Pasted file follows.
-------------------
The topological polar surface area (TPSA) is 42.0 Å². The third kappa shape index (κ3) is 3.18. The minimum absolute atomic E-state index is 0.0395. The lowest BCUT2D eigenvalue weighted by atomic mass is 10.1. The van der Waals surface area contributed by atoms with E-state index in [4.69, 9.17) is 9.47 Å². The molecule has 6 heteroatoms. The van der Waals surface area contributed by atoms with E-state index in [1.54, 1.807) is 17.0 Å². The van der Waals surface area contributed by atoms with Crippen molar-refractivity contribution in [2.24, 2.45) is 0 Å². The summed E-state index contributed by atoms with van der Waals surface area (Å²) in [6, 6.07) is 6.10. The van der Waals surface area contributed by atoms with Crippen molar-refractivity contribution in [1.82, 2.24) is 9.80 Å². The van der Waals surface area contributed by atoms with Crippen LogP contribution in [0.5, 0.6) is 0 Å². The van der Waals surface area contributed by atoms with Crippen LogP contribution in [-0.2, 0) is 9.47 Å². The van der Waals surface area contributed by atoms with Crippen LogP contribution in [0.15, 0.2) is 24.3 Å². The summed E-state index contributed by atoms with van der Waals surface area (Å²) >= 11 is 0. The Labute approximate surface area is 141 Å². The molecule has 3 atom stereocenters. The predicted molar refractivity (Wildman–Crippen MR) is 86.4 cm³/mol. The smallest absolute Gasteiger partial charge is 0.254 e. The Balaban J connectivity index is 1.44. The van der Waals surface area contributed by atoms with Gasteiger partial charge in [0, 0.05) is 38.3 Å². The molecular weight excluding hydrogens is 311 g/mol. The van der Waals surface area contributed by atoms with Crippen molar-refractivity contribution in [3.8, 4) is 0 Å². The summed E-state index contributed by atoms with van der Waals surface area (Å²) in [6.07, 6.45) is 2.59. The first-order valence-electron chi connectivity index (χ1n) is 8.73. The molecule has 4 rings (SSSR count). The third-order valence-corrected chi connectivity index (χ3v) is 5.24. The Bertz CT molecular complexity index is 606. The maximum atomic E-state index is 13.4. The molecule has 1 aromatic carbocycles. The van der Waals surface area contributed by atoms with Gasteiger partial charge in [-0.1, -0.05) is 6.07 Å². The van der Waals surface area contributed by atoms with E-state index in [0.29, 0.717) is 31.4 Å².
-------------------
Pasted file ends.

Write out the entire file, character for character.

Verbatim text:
The topological polar surface area (TPSA) is 42.0 Å². The third kappa shape index (κ3) is 3.18. The minimum absolute atomic E-state index is 0.0395. The lowest BCUT2D eigenvalue weighted by atomic mass is 10.1. The van der Waals surface area contributed by atoms with E-state index in [4.69, 9.17) is 9.47 Å². The molecule has 6 heteroatoms. The van der Waals surface area contributed by atoms with E-state index in [1.54, 1.807) is 17.0 Å². The van der Waals surface area contributed by atoms with Crippen molar-refractivity contribution in [2.24, 2.45) is 0 Å². The summed E-state index contributed by atoms with van der Waals surface area (Å²) in [6, 6.07) is 6.10. The van der Waals surface area contributed by atoms with Crippen molar-refractivity contribution in [1.82, 2.24) is 9.80 Å². The van der Waals surface area contributed by atoms with Crippen LogP contribution in [0.5, 0.6) is 0 Å². The van der Waals surface area contributed by atoms with Crippen LogP contribution in [-0.2, 0) is 9.47 Å². The van der Waals surface area contributed by atoms with Crippen LogP contribution in [0.15, 0.2) is 24.3 Å². The summed E-state index contributed by atoms with van der Waals surface area (Å²) >= 11 is 0. The Labute approximate surface area is 141 Å². The molecule has 3 atom stereocenters. The predicted molar refractivity (Wildman–Crippen MR) is 86.4 cm³/mol. The smallest absolute Gasteiger partial charge is 0.254 e. The Balaban J connectivity index is 1.44. The van der Waals surface area contributed by atoms with Gasteiger partial charge in [0, 0.05) is 38.3 Å². The molecular weight excluding hydrogens is 311 g/mol. The van der Waals surface area contributed by atoms with Crippen molar-refractivity contribution in [3.8, 4) is 0 Å². The summed E-state index contributed by atoms with van der Waals surface area (Å²) in [6.07, 6.45) is 2.59. The first-order valence-electron chi connectivity index (χ1n) is 8.73. The molecule has 4 rings (SSSR count). The third-order valence-corrected chi connectivity index (χ3v) is 5.24. The Bertz CT molecular complexity index is 606. The maximum atomic E-state index is 13.4. The molecule has 1 aromatic carbocycles. The van der Waals surface area contributed by atoms with Gasteiger partial charge in [-0.1, -0.05) is 6.07 Å². The van der Waals surface area contributed by atoms with E-state index in [0.29, 0.717) is 31.4 Å².